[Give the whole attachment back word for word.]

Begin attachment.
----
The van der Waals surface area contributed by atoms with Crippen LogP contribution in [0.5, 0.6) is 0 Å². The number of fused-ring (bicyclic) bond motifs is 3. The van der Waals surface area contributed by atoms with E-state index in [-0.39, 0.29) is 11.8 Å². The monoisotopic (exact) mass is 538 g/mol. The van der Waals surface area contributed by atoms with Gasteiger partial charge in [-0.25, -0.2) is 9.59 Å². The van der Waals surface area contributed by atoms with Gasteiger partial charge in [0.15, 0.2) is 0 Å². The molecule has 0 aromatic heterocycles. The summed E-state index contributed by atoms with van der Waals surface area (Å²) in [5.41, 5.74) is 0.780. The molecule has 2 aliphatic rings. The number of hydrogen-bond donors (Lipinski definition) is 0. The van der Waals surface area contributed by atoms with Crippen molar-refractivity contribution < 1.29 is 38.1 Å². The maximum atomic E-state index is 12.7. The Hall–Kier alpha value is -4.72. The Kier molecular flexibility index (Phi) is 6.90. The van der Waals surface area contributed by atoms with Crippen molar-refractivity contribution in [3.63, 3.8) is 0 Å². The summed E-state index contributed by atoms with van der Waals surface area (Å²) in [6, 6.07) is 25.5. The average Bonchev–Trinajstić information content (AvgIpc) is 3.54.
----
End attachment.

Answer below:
The van der Waals surface area contributed by atoms with Crippen LogP contribution in [0.5, 0.6) is 0 Å². The number of fused-ring (bicyclic) bond motifs is 3. The van der Waals surface area contributed by atoms with E-state index in [-0.39, 0.29) is 11.8 Å². The monoisotopic (exact) mass is 538 g/mol. The van der Waals surface area contributed by atoms with Gasteiger partial charge in [-0.25, -0.2) is 9.59 Å². The van der Waals surface area contributed by atoms with Gasteiger partial charge in [0.15, 0.2) is 0 Å². The molecule has 0 aromatic heterocycles. The summed E-state index contributed by atoms with van der Waals surface area (Å²) in [5.41, 5.74) is 0.780. The molecule has 2 aliphatic rings. The number of hydrogen-bond donors (Lipinski definition) is 0. The van der Waals surface area contributed by atoms with Crippen molar-refractivity contribution < 1.29 is 38.1 Å². The maximum atomic E-state index is 12.7. The Hall–Kier alpha value is -4.72. The Kier molecular flexibility index (Phi) is 6.90. The van der Waals surface area contributed by atoms with Crippen molar-refractivity contribution in [3.63, 3.8) is 0 Å². The summed E-state index contributed by atoms with van der Waals surface area (Å²) in [6, 6.07) is 25.5. The average Bonchev–Trinajstić information content (AvgIpc) is 3.54.